When Estonia's Kanepi municipality was formed by three existing districts last year, some details had yet to be hammered out — among them, a design for its flag, logo and coat of arms.

So Kanepi opened itself up to suggestions, asking artists to submit some possibilities. Out of the 23 ideas it received, a panel selected seven and put the question to an online poll. Less than 5,000 people live in Kanepi, but the design featuring a cannabis leaf won by a landslide 12,000 votes.

This week, its council ratified the online decision in a narrow vote, officially adopting the leaf as the centerpiece for its new flag.

“Today, the cannabis leaf is seen primarily as a recreational drug, but in fact, hemp-type cannabis has been used in practical ways for years and it has hundreds of uses,” said Andrus Seeme, Kanepi's mayor.

Residents of Kanepi would know. The name of their town is derived from the Estonian word for hemp, a plant in the cannabis family that is typically grown for its fiber and seeds. Unlike marijuana, hemp has very low levels of THC, and thus, no mind-altering side effects. Its fibers are often used for making rope; in Estonia, it is not an uncommon to find it in a garden. In the region, it has historically been used to make hemp butter, oil and other old-fashioned local foodstuffs. It is illegal to sell marijuana in Estonia, although possession of small amounts is only a misdemeanor.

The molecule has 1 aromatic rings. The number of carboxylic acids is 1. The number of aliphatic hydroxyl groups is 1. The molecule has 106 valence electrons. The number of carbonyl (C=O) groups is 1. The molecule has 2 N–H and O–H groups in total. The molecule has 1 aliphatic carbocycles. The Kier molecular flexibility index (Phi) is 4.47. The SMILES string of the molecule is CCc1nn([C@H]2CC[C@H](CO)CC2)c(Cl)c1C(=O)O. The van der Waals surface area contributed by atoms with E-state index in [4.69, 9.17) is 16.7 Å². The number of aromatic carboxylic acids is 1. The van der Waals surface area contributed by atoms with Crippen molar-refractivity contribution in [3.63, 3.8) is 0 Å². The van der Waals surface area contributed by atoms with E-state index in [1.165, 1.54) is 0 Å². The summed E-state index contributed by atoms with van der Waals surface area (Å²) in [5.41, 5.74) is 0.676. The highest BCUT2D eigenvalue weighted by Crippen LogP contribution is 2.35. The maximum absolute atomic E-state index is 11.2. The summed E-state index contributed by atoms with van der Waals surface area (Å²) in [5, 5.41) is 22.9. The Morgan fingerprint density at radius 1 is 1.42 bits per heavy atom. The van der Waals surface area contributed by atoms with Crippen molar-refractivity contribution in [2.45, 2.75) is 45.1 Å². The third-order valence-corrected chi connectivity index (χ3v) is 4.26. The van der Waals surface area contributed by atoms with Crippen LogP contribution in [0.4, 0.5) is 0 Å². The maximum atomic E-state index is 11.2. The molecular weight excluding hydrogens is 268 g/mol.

Kristel Abel doesn't live in Kanepi, but she has driven through several times on her way to visit family. So when the vote was opened to the public, she said “it was an opportunity you cannot miss.” She voted in favor of what she called “the obvious, winning choice,” even if it was “probably not very adult behavior.”

“I thought that the reaction of the mayor was great,” she told The Washington Post. “He accepted the public vote [and] said that even though more people voted than there are people in Kanepi, they must care for the place.”

Abel said that in Estonia, they use "kanep" to mean both industrial hemp and marijuana. But regardless of which one the flag is supposed to represent, not everyone was thrilled with the outcome.

“I must say that I am not for the fact that we will be marching under this kind of flag,” council member Arno Kakk, who voted against the flag, told Reuters.